NG: Well, there’s a brass section - which might not seem earth shattering but we recorded them round one mike, New Orleans style. It was very intense, very old school. And there was this guy in the studio – the tape operator, this Geordie guy. And I was saying, ‘There’s something not quite right with the bass. Maybe we need a double bass on this track.’ And this guy says, ‘Well, I play double bass…’ So off he goes in a taxi and comes back with his double bass and plays it on the track. The next day I said, ‘This track needs something a bit… spooky on it.’ And he said, ‘Something that sounds like a theremin?’ And I said, yeah. He said, ‘Because I’ve got a musical saw at home…’ So he went off in a taxi and got his musical saw. The day after I said I needed something that sounded very fragile and high pitched and he said, ‘What, like someone playing a solo on the wine glasses?’ I said, ‘Is there anything else you can play? What about the fucking electric kettle?’ And he said [puts on deadpan Geordie accent]: ‘I don’t play the electric kettle but give me a few days and I’ll pick it up.’ Mark Neary his name is. He can play anything.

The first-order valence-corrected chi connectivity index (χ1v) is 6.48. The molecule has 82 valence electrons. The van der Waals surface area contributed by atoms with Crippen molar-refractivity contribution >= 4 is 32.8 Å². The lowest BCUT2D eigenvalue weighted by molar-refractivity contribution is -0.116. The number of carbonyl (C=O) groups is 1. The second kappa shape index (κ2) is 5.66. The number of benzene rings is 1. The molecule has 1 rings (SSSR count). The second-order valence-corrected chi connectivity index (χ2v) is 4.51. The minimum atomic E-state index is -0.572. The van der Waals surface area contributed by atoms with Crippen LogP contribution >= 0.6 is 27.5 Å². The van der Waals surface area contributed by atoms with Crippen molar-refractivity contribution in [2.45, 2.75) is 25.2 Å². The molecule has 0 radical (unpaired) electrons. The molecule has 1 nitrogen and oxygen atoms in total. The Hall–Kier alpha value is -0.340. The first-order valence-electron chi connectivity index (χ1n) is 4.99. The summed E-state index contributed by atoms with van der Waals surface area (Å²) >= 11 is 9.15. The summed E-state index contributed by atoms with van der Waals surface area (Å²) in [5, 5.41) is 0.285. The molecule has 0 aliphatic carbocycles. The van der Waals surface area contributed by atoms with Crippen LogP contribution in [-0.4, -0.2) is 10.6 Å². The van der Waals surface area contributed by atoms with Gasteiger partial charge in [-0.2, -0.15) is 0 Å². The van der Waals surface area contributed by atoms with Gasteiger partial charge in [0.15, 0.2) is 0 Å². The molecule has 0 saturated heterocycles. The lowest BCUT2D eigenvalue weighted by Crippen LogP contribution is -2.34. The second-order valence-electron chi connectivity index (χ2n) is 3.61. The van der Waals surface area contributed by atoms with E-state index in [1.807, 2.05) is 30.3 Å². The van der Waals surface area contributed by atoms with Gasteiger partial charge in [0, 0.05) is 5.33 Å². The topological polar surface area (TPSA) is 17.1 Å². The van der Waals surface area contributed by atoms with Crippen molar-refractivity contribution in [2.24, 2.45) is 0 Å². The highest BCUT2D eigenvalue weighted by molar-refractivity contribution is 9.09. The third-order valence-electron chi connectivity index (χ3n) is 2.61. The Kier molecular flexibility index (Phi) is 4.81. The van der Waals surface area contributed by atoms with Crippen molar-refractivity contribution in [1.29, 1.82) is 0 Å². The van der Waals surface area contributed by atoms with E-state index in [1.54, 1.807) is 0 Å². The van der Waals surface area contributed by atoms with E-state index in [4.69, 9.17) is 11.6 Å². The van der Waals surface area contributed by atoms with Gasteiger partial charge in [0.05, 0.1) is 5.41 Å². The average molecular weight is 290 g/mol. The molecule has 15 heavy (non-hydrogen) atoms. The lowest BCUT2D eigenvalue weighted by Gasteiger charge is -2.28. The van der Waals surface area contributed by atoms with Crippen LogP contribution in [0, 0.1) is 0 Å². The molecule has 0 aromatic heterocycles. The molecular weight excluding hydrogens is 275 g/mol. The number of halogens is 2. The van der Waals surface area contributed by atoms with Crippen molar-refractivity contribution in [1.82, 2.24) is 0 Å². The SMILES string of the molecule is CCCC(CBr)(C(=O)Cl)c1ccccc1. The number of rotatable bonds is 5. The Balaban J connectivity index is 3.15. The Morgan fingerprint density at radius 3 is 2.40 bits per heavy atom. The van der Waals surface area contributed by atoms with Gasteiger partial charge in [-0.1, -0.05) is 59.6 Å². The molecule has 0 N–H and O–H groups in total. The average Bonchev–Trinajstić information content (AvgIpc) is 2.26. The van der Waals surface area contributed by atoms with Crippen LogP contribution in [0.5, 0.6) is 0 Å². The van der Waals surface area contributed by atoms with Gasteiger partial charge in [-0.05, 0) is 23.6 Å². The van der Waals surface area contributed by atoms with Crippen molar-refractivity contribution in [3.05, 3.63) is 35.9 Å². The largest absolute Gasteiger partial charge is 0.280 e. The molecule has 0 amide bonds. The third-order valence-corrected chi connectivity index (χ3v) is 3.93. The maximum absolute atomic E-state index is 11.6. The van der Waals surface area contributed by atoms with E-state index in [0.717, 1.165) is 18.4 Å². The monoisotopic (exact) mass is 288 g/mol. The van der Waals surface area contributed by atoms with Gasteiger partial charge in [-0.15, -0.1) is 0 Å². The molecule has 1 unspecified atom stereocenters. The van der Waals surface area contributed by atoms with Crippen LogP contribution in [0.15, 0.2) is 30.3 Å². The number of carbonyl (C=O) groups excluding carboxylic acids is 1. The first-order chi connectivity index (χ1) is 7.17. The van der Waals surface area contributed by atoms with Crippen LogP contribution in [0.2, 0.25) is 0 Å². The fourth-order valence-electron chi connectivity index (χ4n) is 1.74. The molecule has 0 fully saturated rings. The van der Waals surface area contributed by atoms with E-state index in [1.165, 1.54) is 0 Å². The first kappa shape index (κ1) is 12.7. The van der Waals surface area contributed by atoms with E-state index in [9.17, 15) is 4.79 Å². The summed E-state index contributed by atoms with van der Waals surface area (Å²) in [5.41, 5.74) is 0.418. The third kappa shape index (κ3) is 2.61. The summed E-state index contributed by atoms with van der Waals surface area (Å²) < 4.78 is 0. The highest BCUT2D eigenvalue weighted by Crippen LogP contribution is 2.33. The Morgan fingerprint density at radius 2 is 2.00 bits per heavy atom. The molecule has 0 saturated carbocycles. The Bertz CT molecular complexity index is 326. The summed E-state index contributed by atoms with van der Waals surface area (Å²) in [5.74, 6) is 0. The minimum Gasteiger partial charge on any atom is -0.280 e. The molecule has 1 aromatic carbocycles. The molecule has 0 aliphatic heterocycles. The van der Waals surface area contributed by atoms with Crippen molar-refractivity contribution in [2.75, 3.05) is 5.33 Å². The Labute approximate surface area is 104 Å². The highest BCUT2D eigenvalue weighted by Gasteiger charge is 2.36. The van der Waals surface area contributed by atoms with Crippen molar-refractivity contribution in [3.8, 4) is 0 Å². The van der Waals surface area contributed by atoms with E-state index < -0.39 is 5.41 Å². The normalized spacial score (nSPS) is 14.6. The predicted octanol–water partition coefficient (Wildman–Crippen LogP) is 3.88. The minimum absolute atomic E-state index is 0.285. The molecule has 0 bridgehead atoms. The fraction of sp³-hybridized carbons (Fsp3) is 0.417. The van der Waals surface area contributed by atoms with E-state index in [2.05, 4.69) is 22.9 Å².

You’ve said the name means it could be a collective or a band, and that you’ll play with whoever happens to be around at the time. It sounds like I stand more chance of joining your band than I do of Public Enemy, say.

NG: Well, can you play anything?

I can play the trombone, as it goes.

NG: Well… I’m not fucking joking, if you can play it you can join. The band who I’m touring with, they’re not the guys who I recorded the record with. They’re just some people I know who I phoned up and said, ‘Are you free?’ They’ve all got other things to do. I mean Russell from the Zutons is playing bass for me and I presume by the time I make another album, he’ll have something else to do. I mean, he’s a Scouser, so he’ll play with anyone.

I’m guessing this kind of thing is a lot easier with the whole ego thing than having some kind of supergroup situation, with a load of other dudes who used to be in famous bands?

NG: Well, I’d still love to do that as long as it wasn’t like SuperHeavy. Fucking ridiculous. You know, me, Johnny Marr, Mani and Weller, that would be great. But just for now, this suits me well. I mean, people already know what I sound like because I sang on some of the Oasis songs. It wasn’t like when John Squire first went solo and you were like, [puts on amazed voice] ‘Fucking hell – is that what he sounds like?!’ Because no one had heard him sing before. But it’s exciting doing it this way, after having been in the same band for 18 years.